For quite some time, we will recall the immense strain of our family’s recent move across continents, from Colorado, USA to a village in the Rhône-Alpes in France. The process of moving isn’t over and we know that culture shock will come and go in waves – it’s an ocean that isn’t going away anytime soon, as my friend Annabelle recently wrote.
There’s no single explanation as to how fast you settle in a new country. It takes time to move in. It takes boat-loads of courage to make local friends, especially you don’t speak the language as well as you might like to. And, doesn’t it ever take us changing our own perspective to embrace rhythms of a new culture?
And yet, and yet.
Six months after we first set foot inside our new house.. just about the time we hung a brand new 2017 calendar on the wall, we began to switch to a much easier gear. For about three glorious months, we’ve been bursting with wonder, and savoring these green pastures. As a mother, I am relieved to watch each member of our family not just doing life here, but loving it and dare I say, thriving. What a gift.
So, how do you know you are settling in to your new home? I don’t know if there is some clever metric to evaluate the ease of comfort, but here are 10 ways we have felt more at home in our new country. See if you can identify with any of them…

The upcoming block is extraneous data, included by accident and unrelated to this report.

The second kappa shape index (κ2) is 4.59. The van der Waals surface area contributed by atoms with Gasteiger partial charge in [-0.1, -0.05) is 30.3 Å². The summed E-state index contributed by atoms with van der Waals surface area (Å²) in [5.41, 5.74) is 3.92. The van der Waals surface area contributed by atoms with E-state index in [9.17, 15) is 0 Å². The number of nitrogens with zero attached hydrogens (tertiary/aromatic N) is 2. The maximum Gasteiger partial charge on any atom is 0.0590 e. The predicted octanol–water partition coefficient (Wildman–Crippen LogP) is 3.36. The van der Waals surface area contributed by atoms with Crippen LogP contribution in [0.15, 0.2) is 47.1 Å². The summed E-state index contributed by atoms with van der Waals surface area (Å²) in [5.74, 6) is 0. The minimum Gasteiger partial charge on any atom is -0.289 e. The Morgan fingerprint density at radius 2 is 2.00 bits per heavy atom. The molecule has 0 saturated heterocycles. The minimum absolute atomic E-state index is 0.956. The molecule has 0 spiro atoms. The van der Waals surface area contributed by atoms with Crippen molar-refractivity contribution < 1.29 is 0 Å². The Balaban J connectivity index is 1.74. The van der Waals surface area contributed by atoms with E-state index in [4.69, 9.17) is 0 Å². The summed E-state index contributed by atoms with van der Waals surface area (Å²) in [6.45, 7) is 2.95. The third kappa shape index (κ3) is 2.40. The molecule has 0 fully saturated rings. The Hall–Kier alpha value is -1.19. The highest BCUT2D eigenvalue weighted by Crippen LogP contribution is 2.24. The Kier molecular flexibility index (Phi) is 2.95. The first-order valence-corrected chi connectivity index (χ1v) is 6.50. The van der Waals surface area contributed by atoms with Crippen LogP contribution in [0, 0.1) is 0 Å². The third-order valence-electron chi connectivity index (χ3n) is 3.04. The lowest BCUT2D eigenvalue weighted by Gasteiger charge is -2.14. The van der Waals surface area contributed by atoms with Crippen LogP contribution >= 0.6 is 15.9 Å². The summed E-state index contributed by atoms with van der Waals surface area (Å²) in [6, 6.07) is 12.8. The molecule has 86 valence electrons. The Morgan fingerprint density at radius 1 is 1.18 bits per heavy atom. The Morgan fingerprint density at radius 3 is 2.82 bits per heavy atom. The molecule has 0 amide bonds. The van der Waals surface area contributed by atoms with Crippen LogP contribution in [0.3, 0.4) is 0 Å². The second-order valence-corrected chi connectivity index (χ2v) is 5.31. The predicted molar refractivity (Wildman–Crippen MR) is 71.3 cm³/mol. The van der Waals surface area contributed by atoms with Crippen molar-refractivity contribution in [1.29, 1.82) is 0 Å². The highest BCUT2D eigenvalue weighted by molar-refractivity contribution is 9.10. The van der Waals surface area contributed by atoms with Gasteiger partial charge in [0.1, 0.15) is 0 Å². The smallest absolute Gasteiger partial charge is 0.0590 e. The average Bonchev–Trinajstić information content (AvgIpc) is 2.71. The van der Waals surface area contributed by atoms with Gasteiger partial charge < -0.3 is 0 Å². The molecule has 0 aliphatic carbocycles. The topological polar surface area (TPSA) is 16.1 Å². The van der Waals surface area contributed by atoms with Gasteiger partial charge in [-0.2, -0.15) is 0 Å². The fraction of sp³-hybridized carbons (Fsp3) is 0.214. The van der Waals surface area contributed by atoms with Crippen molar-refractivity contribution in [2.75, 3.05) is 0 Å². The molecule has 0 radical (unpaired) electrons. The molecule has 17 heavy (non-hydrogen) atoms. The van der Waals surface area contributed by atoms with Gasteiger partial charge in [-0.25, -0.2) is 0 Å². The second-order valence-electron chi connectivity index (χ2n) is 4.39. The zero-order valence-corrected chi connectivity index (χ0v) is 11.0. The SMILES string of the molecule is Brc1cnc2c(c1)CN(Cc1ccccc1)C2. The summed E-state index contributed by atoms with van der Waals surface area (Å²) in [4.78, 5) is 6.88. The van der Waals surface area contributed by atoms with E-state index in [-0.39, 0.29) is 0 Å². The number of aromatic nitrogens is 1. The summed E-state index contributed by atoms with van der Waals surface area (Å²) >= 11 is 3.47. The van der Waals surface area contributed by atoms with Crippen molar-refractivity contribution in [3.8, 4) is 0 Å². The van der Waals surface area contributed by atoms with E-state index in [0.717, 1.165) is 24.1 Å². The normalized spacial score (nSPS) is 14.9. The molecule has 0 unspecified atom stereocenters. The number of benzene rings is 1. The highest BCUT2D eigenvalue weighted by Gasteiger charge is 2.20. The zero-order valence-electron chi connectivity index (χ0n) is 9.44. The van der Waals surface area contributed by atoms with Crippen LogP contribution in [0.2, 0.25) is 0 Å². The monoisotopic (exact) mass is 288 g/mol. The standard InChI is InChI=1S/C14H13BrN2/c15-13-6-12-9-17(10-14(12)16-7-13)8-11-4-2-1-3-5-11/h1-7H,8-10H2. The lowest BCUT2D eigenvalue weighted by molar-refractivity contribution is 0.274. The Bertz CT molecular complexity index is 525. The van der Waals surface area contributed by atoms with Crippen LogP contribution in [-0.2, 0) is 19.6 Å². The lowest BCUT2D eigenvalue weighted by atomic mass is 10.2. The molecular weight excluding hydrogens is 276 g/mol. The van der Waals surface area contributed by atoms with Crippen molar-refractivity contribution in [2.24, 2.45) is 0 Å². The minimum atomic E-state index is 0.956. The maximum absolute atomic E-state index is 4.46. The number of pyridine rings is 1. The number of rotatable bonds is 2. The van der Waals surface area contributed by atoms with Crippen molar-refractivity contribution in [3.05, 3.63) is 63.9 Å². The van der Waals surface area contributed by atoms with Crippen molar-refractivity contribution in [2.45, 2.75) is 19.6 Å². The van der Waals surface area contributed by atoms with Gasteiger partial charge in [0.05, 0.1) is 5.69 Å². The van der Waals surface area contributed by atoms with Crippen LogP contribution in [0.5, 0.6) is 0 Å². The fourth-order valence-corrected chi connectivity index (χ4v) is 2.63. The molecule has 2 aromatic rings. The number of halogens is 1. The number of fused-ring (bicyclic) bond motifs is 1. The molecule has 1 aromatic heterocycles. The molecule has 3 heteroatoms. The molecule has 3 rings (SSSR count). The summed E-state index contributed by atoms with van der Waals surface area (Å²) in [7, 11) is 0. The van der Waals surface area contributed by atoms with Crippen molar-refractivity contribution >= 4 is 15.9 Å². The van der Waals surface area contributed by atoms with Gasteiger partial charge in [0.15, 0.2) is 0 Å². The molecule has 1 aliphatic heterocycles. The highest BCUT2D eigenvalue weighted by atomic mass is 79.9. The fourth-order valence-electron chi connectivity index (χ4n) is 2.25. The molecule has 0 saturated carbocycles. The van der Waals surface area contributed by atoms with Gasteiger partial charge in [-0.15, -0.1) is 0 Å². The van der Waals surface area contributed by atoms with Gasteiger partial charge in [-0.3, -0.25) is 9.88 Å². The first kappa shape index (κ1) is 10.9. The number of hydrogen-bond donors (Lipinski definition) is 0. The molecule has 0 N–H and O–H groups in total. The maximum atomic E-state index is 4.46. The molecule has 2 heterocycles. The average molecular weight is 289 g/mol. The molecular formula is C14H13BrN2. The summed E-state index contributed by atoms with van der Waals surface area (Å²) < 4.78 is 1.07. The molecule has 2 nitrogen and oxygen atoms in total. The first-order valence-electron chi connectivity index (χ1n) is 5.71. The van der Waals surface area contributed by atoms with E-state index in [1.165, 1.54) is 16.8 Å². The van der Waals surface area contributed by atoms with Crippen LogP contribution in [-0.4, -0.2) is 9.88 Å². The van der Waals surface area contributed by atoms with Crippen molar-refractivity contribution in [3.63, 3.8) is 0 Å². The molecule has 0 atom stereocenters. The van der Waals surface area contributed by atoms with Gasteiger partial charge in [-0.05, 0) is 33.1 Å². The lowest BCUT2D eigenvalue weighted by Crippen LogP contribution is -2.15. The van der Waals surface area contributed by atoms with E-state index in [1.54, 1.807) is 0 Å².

1. You recover some spare time
There aren’t a whole lot of fringe hours with young kids to start with, but in the thick of an international move, there is initially zero margin to smell the roses. You’re busy sourcing beds to sleep on, setting up dreaded IKEA flat-packs and getting the internet up and running. After six months of unpacking and setting up hot water and electricity, you may find us outside watching kids dig up dirt and eating strawberries with the neighbors. Or, we’re inside painting or dreaming up new films. We’re reading more – which, as I have come to discover, is one of our family’s marker of well-being. Nine months in, and these weary parents are finally able to rip our sleepless bodies out of bed early enough to enjoy the sunrise. To walk around the lake. To ask God for his heart for this land and about our purpose within it. As a result of this spare time, there is a lot less stress in our lives, which is quite simply wonderful.
2. You’re not as fearful about all the unknowns
(..Mainly because there are fewer unknowns). You know how people drive or what things can be left out at night in your part of town. The house’s creaks and squeaks have been identified. Kids know their neighborhood limitations (although, I did find an escapee just standing on a busy country road yesterday!?) or what is expected of them at school. As a result, you’re all sleeping so. much. better.
3. You’re starting to feel more connected to the country’s rhythms
You’re more connected to the local rhythms of life. You are not fully rooted, but you’re not missing all the consignment sales anymore. You might not know what carnaval entails, but you know it’s happening. You know where the fresh markets are more than those first few months. You notice the trees budding and the birds chirping now. Personally, this connectedness makes us feel more present. And more thankful.
4. You feel a budding sense of belonging